It's almost 30 years since he retired, but Eddy Merckx' record still over-shadows that of any rider before or since. As Shane Stokes discovered he's as happy to look back on his staggering career as to comment on the riders of today, but is reluctant to make comparisons.
Lance Armstrong may have moved ahead in terms of outright Tour de France victories last summer, but even a cursory glance at the palmares of Eddy Merckx shows that he is the colossus in the sport of cycling. Over the course of his career the Belgian champion took a staggering sequence of victories, netting five Tour de France titles, five Giro wins, one Vuelta a Espana, four world championships (three professional, one amateur), seven Milan-San Remos, five editions of Liège-Bastogne-Liège, three Paris-Roubaix, two Tours of Flanders and Tours de Lombardy apiece, countless stage races, 17 six day titles plus the world hour record. Merckx was easily the most dominant athlete the sport has ever seen, crushing his rivals underfoot during his peak years and winning 445 professional victories. With an array of results such as these it was clear that Merckx's pronouncement last year that Armstrong was the better rider was somewhat over generous; in this era of specialisation, the Texan made have made the Tour his own, but he is still a long way off equaling the feats of Le Cannibal.
Cyclingnews met up with Merckx several weeks ago at the Riccione Bike Hotel camps in Italy. The Belgian champion is a partner of the group, which provides a top class training environment for riders from all over the world. Participants of all nationalities were in Riccione for the camps, and these jumped at the chance to rub shoulders with their hero. Watching the awe with which they regarded Merckx showed just how much he is respected and revered within the sport; the riders hung on to his every word, beaming like demented Cheshire cats when they had an opportunity to have their photo taken with him, and turned up in their droves when he agreed to go on a quick ride.
As you might expect, Merckx is a fascinating interviewee. The chance to get inside his head, to find out what made him tick is a rare one; spending half an hour picking his brains about his own career and the modern era was, to put it simply, a treat.
Cyclingnews: Eddy, first off you are looking very fit. Are you doing much on the bike?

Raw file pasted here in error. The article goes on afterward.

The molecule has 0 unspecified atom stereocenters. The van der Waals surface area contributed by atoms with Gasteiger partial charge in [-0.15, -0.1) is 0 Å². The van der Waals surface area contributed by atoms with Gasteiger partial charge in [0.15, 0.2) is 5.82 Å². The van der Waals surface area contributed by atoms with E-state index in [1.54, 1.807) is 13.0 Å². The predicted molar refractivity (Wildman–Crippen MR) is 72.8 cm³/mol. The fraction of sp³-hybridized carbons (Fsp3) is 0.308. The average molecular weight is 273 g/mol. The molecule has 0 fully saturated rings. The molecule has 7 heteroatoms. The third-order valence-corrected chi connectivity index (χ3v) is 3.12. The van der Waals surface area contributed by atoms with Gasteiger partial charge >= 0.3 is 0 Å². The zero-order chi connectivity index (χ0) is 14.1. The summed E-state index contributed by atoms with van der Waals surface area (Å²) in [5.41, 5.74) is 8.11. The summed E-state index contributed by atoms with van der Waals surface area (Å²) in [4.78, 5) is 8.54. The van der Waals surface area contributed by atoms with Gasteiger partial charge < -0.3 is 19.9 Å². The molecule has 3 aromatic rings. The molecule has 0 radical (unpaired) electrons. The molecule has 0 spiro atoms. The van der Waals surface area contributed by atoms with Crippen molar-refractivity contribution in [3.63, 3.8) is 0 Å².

Eddy Merckx: Not a huge amount. I am riding at the weekends and sometimes training during the week. It depends on what is on. With trips like this, I don't have so much time. And with 29 people in the factory, I'm very busy there too.
CN: You had an incredible career, with 445 wins.
EM: As a professional, yes. I had about 100 victories as an amateur. Also, on the track, 17 six days and various championships.
CN: Those wins included five Tours de France, five Tours of Italy, one Tour of Spain, three world championships, countless Classics, six days. What drove you, what made you the person you were?
EM: Well, genetically it was because my parents gave me something more than the others. Also, I was training hard, working hard on the bike, always doing what I could to improve. That is why I became such a good rider. In truth, you can have as much talent as you like, but that is not enough. You have to work as well, and start every year from zero. Each year, you don't know what is in store. This was especially after 1969 when I had a bad crash on the track in Blois. Things weren't so easy then.
To read the rest of the interview, click here.
Thank you for reading 5 articles this month*
Join now for unlimited access
Enjoy your first month for just £1 / $1 / €1
*Read 5 free articles per month without a subscription
after your trial you will be billed £4.99 $7.99 €5.99 per month, cancel anytime. Or sign up for one year for just £49 $79 €59
Join now for unlimited access
Try your first month for just £1 / $1 / €1
The latest race content, interviews, features, reviews and expert buying guides, direct to your inbox!
Thank you for signing up to Cyclingnews. You will receive a verification email shortly.
There was a problem. Please refresh the page and try again.